Ancient city of Palmyra

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Palmyra, Syria

Ancient city of Palmyra Reviews

tj1777 tj1777
379 reviews
Unique city of the dessert Jul 05, 2007
The ancient city of Palmyra is located in the in the dry Syrian dessert. It was centered around an old oasis which meant the area would flourish and become a major stop on the Silk Route to Asia. It was an important city in early times and it was an important part in the Seleucid kingdom until Pompeii concurred the kingdom in 64 BC and created the Roman province of Syria - though he left Palmyra independent. The city was rich enough to be interesting for the Romans so in 14 AD Tiberius included the city in the empire. The major parts of the old town were built during the Roman rule and has been left behind in the dessert.

Till this day there is still a living city around the oasis in Palmyra with some date palms growing to give some income to the farmers in the area.

The city was big and because of its remote location there is no fence around the city. Hence you can go in from the street and see the amazing columns of the columns street with no fee - only the major temples required an entrance fee to go in and have a look at the old structures.

The location in the middle of nowhere and the lack of tourist making it all the way to this destination meant it was an amazing place just to stroll around and enjoy the history of the city. The columns are very well preserved probably partly due to the lack of water in the area so the old stones didn’t deteriorate due to rain and frost.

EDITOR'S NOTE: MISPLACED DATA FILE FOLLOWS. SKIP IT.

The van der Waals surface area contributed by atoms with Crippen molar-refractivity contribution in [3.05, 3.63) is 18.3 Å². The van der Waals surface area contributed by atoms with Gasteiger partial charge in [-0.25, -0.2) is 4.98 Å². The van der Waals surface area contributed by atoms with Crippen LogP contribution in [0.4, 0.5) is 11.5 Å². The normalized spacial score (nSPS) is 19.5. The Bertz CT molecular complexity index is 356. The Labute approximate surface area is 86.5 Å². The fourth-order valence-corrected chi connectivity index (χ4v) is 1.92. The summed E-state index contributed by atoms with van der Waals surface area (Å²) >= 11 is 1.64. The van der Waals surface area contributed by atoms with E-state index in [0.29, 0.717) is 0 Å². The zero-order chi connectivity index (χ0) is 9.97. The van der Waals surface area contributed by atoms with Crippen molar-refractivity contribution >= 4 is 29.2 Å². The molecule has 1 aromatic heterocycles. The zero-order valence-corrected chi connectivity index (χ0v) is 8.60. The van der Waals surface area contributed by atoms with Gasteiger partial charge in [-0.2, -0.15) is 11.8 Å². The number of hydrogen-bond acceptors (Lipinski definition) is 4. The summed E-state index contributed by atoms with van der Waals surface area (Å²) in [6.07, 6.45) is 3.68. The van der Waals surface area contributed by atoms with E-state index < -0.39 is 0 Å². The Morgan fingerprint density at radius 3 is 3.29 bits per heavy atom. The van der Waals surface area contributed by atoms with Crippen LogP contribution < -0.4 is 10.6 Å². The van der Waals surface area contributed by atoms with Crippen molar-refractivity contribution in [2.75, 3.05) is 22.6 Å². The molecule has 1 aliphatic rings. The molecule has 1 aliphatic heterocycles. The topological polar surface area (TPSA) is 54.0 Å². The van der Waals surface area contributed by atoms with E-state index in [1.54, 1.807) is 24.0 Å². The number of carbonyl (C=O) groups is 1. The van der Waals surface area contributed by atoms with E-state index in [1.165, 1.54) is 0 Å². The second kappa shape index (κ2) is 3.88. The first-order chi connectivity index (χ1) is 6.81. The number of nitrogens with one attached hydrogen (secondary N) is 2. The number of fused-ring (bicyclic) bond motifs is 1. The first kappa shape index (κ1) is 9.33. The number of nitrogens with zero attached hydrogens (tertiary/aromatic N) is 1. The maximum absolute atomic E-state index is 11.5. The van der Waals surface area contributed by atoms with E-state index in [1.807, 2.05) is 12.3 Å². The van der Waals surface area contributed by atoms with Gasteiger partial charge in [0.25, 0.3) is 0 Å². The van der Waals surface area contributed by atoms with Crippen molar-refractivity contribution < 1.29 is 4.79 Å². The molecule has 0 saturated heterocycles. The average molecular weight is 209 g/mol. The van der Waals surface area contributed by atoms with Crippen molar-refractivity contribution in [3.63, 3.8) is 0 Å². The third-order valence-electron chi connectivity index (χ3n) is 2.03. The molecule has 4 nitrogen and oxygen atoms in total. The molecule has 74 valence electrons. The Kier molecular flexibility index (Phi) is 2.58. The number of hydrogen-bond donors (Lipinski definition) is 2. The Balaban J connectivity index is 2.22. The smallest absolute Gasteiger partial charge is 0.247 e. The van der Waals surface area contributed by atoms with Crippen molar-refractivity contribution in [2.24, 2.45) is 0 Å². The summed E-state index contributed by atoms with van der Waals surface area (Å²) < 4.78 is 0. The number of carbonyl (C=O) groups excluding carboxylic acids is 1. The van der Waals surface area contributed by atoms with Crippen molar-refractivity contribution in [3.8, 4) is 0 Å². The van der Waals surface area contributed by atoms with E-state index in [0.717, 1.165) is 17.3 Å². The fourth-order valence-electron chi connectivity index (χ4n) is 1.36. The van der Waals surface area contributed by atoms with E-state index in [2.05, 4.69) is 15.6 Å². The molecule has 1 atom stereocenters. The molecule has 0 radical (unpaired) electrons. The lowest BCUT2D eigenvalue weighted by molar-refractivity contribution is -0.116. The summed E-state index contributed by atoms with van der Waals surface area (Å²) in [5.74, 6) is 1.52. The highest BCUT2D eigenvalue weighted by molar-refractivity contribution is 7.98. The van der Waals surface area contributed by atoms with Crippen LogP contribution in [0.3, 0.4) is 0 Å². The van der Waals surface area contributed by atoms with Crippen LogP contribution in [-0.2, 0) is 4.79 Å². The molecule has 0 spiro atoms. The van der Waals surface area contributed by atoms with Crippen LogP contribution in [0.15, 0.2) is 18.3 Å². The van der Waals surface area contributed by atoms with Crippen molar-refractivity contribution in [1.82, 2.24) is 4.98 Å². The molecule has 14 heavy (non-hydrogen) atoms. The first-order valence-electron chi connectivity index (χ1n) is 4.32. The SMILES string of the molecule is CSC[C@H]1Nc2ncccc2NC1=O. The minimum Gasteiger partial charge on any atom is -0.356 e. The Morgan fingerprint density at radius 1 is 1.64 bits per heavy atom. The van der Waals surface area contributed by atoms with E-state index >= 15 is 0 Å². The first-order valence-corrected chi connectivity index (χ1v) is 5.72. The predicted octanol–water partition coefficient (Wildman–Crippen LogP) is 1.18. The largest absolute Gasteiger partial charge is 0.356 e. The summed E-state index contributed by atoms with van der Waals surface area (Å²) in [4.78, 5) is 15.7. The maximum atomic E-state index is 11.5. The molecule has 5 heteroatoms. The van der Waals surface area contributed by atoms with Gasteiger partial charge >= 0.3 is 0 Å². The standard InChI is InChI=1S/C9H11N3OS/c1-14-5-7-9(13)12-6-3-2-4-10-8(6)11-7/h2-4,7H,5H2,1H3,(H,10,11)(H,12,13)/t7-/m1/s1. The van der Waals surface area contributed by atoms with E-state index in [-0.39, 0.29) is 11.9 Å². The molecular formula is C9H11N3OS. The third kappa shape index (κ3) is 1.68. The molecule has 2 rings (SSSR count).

Unfortunately the current Syrian civil war is taking a toll on not only the people of Syrian but also on this one amazing monument. ISIS has currently destroyed several of the temples of the city including the major temple of Bel. Hence future travelers going to this area after the war is finally over will not have a change to enjoy these historic monuments.
Temple of Bel - destroyed by ISIS …
Small temple - probably destroyed …
Small temple - probably destroyed …
Small temple - probably destroyed …
8 / 8 TravBuddies found this review helpful/trustworthy
vicIII says:
I remember reading about the tragedy of this place... Thanks for your story and excellent photographs...
Posted on: Feb 22, 2017
vances says:
Recently read a somber book discussing the motivations for this terrible type of ruination --> "Th Destruction of Memory: Architecture at War" by Robert Bevan...

Posted on: Sep 10, 2015
vulindlela says:
Posted on: Sep 10, 2015
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photo by: tj1777